scholarships are 1-year renewable deals. Only 3 - Cy

The Recruiting Process
The Academic Game
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Recruiting Facts
• Did you know? There is no such thing as a "Full Ride." ALL
scholarships are 1-year renewable deals.
• Only 3% of high school student-athletes receive a scholarship.
• Less than 1% of high school student-athletes receive a 4-year
Division I scholarship.
• 83% of scholarship opportunities are NOT on the Division I level.
• 90% of the 2,000+ colleges and universities in America DO NOT
play sports on a Division 1 level. So, you if you focus on "going
D1," you are missing out on 90% of the opportunities to play
sports in college.
• Are you sure you run a 4.40 forty? Only 3 of the 329
players invited to this year's NFL Combine posted a
40 speed of 4.40 or better.
• Men's Division I football and basketball and women's
Division I volleyball, basketball, tennis and
gymnastics are the ONLY scholarships which may
NOT be divided (this, however, does not guarantee
100% funding for each scholarship). ALL other
scholarships for all other sports and divisions may be
sub-divided, and most commonly are.
• 80% of financial assistance is realized AFTER
January 1 of the senior year.
Rank by State Boys and Girls
Participation in Sports
1. Texas 490,816(B) 317,990(G) 808,806(T)
2. California 456,633(B) 325,279(G)
*NFHS Survey*
1. Basketball 18,099
2. Track and Field – Outdoor 16,218
3. Baseball 15,838
4. Football – 11-Player 14,241
5. Cross Country 14,155
6. Golf 13,624
7. Soccer 11,600
8. Wrestling 10,407
9. Tennis 9,841
10. Swimming and Diving 7,001
1. Football – 11-Player 1,095,993
2. Track and Field – Outdoor 575,628
3. Basketball 535,289
4. Baseball 474,219
5. Soccer 411,757
6. Wrestling 272,149
7. Cross Country 248,494
8. Tennis 159,800
9. Golf 152,725
10. Swimming and Diving 133,823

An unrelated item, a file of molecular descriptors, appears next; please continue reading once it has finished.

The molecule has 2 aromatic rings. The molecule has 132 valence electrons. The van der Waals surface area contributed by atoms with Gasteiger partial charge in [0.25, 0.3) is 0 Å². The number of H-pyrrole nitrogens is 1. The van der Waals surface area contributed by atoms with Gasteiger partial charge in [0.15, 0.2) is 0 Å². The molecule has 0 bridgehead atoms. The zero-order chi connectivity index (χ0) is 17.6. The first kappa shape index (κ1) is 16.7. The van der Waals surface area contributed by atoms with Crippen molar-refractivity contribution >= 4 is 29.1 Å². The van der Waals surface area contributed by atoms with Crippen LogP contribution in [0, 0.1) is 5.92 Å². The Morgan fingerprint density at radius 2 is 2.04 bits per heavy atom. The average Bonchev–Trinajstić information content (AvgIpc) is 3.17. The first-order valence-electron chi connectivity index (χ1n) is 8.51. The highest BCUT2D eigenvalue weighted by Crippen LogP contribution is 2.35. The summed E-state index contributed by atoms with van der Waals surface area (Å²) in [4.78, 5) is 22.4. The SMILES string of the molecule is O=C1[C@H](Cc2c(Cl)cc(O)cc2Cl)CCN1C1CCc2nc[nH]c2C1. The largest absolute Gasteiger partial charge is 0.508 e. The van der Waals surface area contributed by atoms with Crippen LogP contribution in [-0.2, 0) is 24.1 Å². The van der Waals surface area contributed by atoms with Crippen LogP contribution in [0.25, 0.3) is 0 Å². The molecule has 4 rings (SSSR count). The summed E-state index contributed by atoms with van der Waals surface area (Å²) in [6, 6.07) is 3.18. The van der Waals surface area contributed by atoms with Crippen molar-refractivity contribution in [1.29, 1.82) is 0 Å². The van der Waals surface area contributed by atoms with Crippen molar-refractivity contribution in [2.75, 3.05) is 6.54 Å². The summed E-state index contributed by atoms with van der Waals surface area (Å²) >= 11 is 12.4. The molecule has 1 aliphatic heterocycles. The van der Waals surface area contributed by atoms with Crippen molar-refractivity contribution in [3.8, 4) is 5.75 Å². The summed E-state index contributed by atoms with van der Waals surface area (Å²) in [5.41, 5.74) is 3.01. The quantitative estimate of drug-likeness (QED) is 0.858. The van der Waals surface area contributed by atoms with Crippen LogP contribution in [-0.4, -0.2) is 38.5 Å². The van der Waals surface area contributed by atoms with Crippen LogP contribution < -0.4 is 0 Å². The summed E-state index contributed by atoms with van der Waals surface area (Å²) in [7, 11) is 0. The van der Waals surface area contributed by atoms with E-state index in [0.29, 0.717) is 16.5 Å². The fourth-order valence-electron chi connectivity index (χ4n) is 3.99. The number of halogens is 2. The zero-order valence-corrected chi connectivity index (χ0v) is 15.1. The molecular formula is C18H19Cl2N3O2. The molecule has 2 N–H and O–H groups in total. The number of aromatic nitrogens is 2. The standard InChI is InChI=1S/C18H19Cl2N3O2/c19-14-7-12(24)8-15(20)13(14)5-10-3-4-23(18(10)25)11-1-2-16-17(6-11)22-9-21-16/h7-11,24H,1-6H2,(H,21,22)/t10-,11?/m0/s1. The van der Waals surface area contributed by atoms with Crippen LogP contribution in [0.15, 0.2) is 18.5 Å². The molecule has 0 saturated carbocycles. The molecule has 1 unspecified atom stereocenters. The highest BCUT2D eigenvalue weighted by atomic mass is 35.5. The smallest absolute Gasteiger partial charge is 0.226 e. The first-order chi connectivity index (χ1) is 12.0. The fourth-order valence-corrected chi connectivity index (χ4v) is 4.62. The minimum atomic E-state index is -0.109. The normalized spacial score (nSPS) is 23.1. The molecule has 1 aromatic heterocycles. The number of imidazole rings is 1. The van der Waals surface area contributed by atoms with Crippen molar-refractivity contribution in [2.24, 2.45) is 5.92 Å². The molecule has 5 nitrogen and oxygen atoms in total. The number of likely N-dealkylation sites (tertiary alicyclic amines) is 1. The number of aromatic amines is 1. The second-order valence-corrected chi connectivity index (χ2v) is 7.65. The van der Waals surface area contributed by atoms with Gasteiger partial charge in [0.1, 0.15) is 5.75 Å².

According to the National Federation of High
Schools, the greatest participation by high
school athletes is in high school football, with
1,023,142 boys participating at the high school
level? What does this mean for your recruiting
A recent recruiting services pitch we came
across was as follows.... "There are 6.9 million
high school athletes, how will you stand out" “There are 254,000 seniors who play high school
football. There are only 5,042 athletic
scholarships awarded at the D1 level. Your odds
are 1-50 that you get a scholarship.”
Sports Scholarship Limits
Men's Sports (D-1)
Basketball (12) (All FULL)
FBS Football (25 per year/ 85 total) (All FULL)
FCS Football (30 per year/ 63 total)
Baseball (11.7)
Cross Country/Track and Field (12.6)
Fencing (4.5)
Golf (4.5)
Gymnastics (6.3)
Hockey (18)
Lacrosse (12.6)
Rifle (3.6)
Skiing (6.3)
Soccer (9.9)
Swimming and Diving (9.9)
Tennis (4.5)
Volleyball (4.5)
Water Polo (4.5)
Wrestling (9.9)
Sports Scholarship Limits
Women's Sports (D-1)
Basketball (15)
Tennis (8)
Volleyball (12)
Gymnastics (12)
Bowling (5)
Cross Country/Track and Field (18)
Equestrian (15)
Fencing (5)
Field Hockey (12)
Golf (6)
Lacrosse (12)
Rowing (20)
Rugby (12)
Skiing (7)
Soccer (14)
Softball (12)
Squash (12)
Swimming and Diving (14)
Water Polo (8)
Scholarship Myths
“High school coaches get their players
Coaches can help in the process and play
a role but ultimately the player himself
must get the scholarship.
A player will get a scholarship based on
his or her play and academic
Scholarship Myths
“I received a letter from Coach Brown from
Texas, so Texas is recruiting me to play
– Just because you receive a letter from a coach
does not mean you are being recruited by
them. They send out thousands of letters.
When the coach contacts you via telephone or
visits your home then you are being recruited!
Scholarship Myths
“Colleges do not care about size, strength,
or speed. If I just play well, get named
All-District, I have a chance.”
- Colleges are looking to project players.
What can they become and how will
they fit into their program. Be realistic
they are looking for the biggest and
fastest players at the Division 1 Level.
Scholarship Myths
“Character does not count, no matter what
I do off the field will not hurt me as long
as I just make plays.”
Wrong, College Athletics is a big time
business. They are giving you a
scholarship worth over $100, 000 in
most cases. Your personal twitter,
myspace, facebook all matter.
Scholarship Myths
“I have great stats so I should receive a
– College coaches do not look at stats.
They evaluate by looking at film and see
if you have the ability to play at their
Scholarship Myths
“Colleges like hearing from perspective
players and their parents during the
recruiting process.”